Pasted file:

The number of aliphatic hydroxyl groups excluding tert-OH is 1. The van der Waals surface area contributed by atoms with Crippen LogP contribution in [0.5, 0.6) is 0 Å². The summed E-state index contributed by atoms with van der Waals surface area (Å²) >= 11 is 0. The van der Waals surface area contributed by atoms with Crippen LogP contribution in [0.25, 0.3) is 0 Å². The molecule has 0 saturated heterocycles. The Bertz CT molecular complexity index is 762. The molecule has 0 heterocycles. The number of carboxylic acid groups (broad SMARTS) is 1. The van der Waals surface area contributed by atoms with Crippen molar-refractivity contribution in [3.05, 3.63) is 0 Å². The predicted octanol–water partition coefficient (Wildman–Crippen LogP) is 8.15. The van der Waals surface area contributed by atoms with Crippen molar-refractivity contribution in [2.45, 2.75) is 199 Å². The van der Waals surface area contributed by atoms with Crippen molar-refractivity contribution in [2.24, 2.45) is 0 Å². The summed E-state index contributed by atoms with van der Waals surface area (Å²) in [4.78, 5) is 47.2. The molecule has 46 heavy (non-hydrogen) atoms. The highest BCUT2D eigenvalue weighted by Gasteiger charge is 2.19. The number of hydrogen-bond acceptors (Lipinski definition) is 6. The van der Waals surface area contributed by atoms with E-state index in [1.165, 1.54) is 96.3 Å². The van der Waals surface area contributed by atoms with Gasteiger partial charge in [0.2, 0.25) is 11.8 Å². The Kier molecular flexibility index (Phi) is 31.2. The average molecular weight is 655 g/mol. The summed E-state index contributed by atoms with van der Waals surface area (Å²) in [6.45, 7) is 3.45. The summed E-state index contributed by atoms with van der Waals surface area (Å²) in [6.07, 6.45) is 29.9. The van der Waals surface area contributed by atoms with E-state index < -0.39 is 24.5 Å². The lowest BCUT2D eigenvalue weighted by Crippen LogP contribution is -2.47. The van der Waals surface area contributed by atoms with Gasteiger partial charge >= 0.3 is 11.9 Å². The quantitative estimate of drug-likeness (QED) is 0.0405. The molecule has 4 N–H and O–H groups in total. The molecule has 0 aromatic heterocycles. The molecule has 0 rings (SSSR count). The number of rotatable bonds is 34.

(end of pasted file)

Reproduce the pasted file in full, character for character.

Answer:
The number of aliphatic hydroxyl groups excluding tert-OH is 1. The van der Waals surface area contributed by atoms with Crippen LogP contribution in [0.5, 0.6) is 0 Å². The summed E-state index contributed by atoms with van der Waals surface area (Å²) >= 11 is 0. The van der Waals surface area contributed by atoms with Crippen LogP contribution in [0.25, 0.3) is 0 Å². The molecule has 0 saturated heterocycles. The Bertz CT molecular complexity index is 762. The molecule has 0 heterocycles. The number of carboxylic acid groups (broad SMARTS) is 1. The van der Waals surface area contributed by atoms with Crippen molar-refractivity contribution in [3.05, 3.63) is 0 Å². The predicted octanol–water partition coefficient (Wildman–Crippen LogP) is 8.15. The van der Waals surface area contributed by atoms with Crippen molar-refractivity contribution in [2.45, 2.75) is 199 Å². The van der Waals surface area contributed by atoms with Crippen molar-refractivity contribution in [2.24, 2.45) is 0 Å². The summed E-state index contributed by atoms with van der Waals surface area (Å²) in [4.78, 5) is 47.2. The molecule has 46 heavy (non-hydrogen) atoms. The highest BCUT2D eigenvalue weighted by Gasteiger charge is 2.19. The number of hydrogen-bond acceptors (Lipinski definition) is 6. The van der Waals surface area contributed by atoms with E-state index in [1.165, 1.54) is 96.3 Å². The van der Waals surface area contributed by atoms with Gasteiger partial charge in [0.2, 0.25) is 11.8 Å². The Kier molecular flexibility index (Phi) is 31.2. The average molecular weight is 655 g/mol. The summed E-state index contributed by atoms with van der Waals surface area (Å²) in [6.45, 7) is 3.45. The summed E-state index contributed by atoms with van der Waals surface area (Å²) in [6.07, 6.45) is 29.9. The van der Waals surface area contributed by atoms with E-state index < -0.39 is 24.5 Å². The lowest BCUT2D eigenvalue weighted by Crippen LogP contribution is -2.47. The van der Waals surface area contributed by atoms with Gasteiger partial charge >= 0.3 is 11.9 Å². The quantitative estimate of drug-likeness (QED) is 0.0405. The molecule has 4 N–H and O–H groups in total. The molecule has 0 aromatic heterocycles. The molecule has 0 rings (SSSR count). The number of rotatable bonds is 34.